Film Review: PALO ALTO (directed by Gia Coppola / U.S. premiere at Tribeca Film Festival)

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by Dmitry Zvonkov on April 24, 2014

in Film

YET ANOTHER STUDY OF SUBURBAN TEENS

It’s difficult to make a successful first feature, even for one who comes from cinematic royalty, as Palo Alto demonstrates. Writer/director Gia Coppola’s film, based on a short story collection of the same name by James Franco (who also acts in the film), is by no means a disaster. There’s a story, there are characters, things happen; the major elements are there; it’s the details that are either wrong or missing.

Zoe Levin in 'Palo Alto.' (Tribeca Film)

Palo Alto falls into that all-too-familiar independent film sub-genre of minimalist observational pieces about all those confused, sullen, disaffected, middle-class, suburban teenagers who dress like slobs, mope around, get drunk, smoke pot, have big house-trashing parties, drive drunk, commit random acts of hooliganism and destruction, are blasé about sex, and engage in conversations that have nothing to do with anything: “What would you do if you were Egyptian?” “I’d be a pharaoh.” Good for you. Often I couldn’t tell if I was irritated by the teenagers themselves or by Coppola’s portrayal of them.

Actor: Emma Roberts.Photographer: Courtesy of Tribeca Film

April (the charming Emma Roberts), a nice but unremarkable girl, is apparently the only virgin in her high school. She’s on the school’s soccer team, she’s studious but with mixed results, she smokes (but who doesn’t?), and she might have a crush on her soccer coach Mr. B., played by Franco (who wouldn’t?). She is also in love with schoolmate Teddy (Jack Kilmer), who is in love with her, but for some reason the two do not communicate their feelings to one another.

Actor: Jack Kilmer.Photographer: Courtesy of Tribeca Film

Teddy has a talent for drawing, but he’s also a screw-up who commits a minor hit-and-run while intoxicated and gets busted for it. Will this young man live up to his potential? Or will he succumb to the destructive forces in and outside himself? One of the latter is personified by his best friend Fred (Nat Wolff), also a talented young man – his talent is music – whose unpredictable and often dangerous antics, like running his car into a wall for fun or cutting down a tree in a park with a chainsaw, might well lead to his and his friend’s undoing.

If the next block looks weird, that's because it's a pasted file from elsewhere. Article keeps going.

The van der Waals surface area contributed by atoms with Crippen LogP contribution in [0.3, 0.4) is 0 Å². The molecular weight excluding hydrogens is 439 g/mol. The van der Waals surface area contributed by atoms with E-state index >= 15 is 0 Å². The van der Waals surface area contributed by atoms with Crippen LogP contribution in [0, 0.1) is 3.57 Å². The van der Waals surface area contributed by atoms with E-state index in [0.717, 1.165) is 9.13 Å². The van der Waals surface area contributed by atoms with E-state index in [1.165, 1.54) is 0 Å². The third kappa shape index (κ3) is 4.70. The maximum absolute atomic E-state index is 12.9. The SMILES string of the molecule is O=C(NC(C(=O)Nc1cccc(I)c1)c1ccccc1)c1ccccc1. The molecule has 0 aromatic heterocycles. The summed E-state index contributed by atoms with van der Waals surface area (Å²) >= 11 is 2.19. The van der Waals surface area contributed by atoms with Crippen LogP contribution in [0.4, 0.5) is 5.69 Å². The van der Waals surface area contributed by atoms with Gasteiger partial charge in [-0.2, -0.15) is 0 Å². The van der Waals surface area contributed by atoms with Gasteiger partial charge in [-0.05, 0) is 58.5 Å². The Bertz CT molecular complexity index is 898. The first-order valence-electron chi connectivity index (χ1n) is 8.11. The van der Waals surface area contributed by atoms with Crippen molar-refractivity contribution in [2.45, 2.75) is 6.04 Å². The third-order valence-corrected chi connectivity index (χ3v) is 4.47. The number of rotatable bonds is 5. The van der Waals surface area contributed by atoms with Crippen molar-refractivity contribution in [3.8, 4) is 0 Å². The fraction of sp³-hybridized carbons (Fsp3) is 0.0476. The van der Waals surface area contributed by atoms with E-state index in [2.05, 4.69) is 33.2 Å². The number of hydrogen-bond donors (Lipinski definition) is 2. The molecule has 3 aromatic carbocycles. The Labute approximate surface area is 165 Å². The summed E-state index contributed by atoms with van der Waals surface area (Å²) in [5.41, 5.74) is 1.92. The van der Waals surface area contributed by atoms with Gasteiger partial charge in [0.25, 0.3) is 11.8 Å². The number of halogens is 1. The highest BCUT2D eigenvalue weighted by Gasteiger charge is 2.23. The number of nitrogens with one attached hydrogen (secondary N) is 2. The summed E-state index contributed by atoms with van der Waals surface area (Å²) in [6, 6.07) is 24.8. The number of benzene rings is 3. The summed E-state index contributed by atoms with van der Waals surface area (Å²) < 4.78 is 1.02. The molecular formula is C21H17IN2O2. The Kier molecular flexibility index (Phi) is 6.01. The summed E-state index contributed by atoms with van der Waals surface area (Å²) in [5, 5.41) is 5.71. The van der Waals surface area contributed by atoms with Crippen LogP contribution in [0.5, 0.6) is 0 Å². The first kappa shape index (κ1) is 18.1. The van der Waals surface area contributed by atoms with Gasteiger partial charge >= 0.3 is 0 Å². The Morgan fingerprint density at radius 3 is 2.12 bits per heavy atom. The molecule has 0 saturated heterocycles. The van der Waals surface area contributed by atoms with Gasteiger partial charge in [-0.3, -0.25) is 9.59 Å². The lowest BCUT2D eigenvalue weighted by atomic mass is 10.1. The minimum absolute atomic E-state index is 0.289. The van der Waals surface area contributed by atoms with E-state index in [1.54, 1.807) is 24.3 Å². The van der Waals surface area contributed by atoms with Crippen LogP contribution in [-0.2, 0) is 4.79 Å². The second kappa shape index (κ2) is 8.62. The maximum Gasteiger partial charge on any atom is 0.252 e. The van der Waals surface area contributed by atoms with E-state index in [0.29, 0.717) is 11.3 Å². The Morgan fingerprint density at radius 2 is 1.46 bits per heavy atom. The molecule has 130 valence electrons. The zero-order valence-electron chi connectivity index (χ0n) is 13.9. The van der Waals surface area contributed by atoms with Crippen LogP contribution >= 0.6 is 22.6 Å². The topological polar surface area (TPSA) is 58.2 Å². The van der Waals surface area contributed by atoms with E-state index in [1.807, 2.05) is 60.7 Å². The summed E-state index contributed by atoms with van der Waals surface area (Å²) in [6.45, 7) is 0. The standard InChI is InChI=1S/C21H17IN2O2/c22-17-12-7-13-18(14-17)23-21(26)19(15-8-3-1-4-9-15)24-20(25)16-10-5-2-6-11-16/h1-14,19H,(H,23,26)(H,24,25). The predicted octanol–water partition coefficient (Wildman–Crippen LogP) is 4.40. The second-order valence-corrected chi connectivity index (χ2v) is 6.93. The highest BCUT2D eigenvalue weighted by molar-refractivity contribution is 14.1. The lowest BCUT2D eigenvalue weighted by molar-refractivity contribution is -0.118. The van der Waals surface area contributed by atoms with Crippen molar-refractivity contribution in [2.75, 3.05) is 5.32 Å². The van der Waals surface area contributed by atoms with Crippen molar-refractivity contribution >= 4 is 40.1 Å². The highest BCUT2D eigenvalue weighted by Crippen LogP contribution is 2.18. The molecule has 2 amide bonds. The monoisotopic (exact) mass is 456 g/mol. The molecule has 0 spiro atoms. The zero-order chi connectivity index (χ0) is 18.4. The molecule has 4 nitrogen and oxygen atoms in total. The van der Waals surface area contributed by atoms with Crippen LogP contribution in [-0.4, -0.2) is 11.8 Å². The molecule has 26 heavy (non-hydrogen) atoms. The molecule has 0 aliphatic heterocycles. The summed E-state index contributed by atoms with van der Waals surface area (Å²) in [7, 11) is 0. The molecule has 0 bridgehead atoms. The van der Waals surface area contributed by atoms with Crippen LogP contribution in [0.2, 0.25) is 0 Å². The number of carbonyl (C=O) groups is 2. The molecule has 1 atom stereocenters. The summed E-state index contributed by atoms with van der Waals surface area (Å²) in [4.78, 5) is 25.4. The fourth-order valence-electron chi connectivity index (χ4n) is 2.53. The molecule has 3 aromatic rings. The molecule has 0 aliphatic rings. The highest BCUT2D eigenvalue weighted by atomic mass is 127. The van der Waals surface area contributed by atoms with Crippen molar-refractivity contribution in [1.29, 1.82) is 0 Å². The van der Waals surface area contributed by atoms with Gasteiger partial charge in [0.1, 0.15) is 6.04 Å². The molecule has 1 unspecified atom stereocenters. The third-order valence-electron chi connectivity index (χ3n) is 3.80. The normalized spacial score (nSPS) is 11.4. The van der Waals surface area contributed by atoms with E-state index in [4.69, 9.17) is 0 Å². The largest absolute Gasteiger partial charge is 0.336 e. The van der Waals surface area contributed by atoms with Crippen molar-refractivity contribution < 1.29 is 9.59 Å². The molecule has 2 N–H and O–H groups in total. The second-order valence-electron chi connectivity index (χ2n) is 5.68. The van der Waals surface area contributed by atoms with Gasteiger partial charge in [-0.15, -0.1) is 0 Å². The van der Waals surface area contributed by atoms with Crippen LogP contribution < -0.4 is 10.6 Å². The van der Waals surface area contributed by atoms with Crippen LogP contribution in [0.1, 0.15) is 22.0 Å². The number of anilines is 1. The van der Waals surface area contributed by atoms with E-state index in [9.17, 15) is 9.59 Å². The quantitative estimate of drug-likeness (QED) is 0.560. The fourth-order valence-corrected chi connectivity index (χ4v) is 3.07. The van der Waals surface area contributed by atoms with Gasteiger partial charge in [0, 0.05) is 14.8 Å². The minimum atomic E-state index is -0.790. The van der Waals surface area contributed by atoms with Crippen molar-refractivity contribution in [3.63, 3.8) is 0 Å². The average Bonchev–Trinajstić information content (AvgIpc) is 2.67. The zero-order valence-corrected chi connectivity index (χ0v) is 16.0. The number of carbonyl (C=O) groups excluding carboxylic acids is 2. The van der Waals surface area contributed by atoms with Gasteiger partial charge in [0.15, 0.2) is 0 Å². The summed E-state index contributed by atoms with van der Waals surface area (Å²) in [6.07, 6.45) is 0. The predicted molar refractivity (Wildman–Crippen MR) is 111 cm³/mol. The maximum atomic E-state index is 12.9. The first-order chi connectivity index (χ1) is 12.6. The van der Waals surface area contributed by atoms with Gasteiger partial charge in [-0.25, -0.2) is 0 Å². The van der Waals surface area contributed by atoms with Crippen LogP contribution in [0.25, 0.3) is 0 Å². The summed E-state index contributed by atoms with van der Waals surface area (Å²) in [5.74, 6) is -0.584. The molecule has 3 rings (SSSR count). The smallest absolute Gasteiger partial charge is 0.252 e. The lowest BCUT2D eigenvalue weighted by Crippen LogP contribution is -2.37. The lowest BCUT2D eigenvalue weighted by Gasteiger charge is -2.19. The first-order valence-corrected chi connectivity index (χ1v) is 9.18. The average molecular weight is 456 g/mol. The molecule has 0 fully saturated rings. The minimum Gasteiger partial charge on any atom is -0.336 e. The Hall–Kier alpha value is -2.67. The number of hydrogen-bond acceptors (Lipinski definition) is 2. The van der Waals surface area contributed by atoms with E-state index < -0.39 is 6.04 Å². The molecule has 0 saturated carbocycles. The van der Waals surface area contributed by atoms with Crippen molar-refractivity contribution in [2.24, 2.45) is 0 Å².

Nat Wolff in 'Palo Alto' (Tribeca Film)

The problem for me is that I don’t care. From the start there are too many little things that make me distrust the filmmaker. The kids guzzle hard alcohol but they don’t get drunk until it’s convenient for the script. Little plot twists don’t feel believable, which doesn’t even matter because they don’t really affect anything. Most of Coppola’s observations feel too general; nuance is lacking in the extreme, characters feel generic. And when they speak too often it sounds like a writer is putting words in their mouths.

James Franco and Emma Roberts in 'Palo Alto' (Tribeca Film)

The teens’ understated, “naturalistic” performances look ok, I guess, until some of the more experienced actors take the stage, like the excellent Chris Messina, who does an outstanding job in a cameo as Fred’s creepy, pot-smoking father. Or Val Kilmer, who has a bit as April’s stoner stepdad. Or Franco. When one of these three is in a scene, the screen suddenly fills with the energy that is unfortunately lacking when it’s just the kids up there. Probably the biggest problem is that there’s simply not enough drama. We don’t learn about the characters by watching how they overcome obstacles. They just do things, such as draw penises in a children’s book or carve a heart into a tree, and that’s it, that’s who they are. Nothing feels particularly difficult for them. Even the love story between April and Teddy is inconsequential.

Actor: Zoe Levin.Photographer: Courtesy of Tribeca Film

As a result, big-picture wise, the world Coppola creates feels inauthentic, as though its essence comes not from the world of teenagers but from movies about teenagers. Her film has very little to say, certainly not enough for its 100 minute runtime, and what it does say has already been said many times before and better. Perhaps she’s just unable to articulate her ideas in this instance, a skill which may come with experience. Or maybe she wasn’t up to the task of getting relatively inexperienced young actors to do what she needed. Whatever the case, Palo Alto doesn’t make for very interesting viewing.

James Franco in 'Palo Alto' (Tribeca Film)

photos © Courtesy of Tribeca Film Festival

Palo Alto
Rabbit Bandini Productions
USA – 2013 – Color – 100 min.
US premiere at Tribeca Film Festival
for screening times, visit Tribeca
opens May 9, 2014 in New York and Los Angeles
followed by a national release

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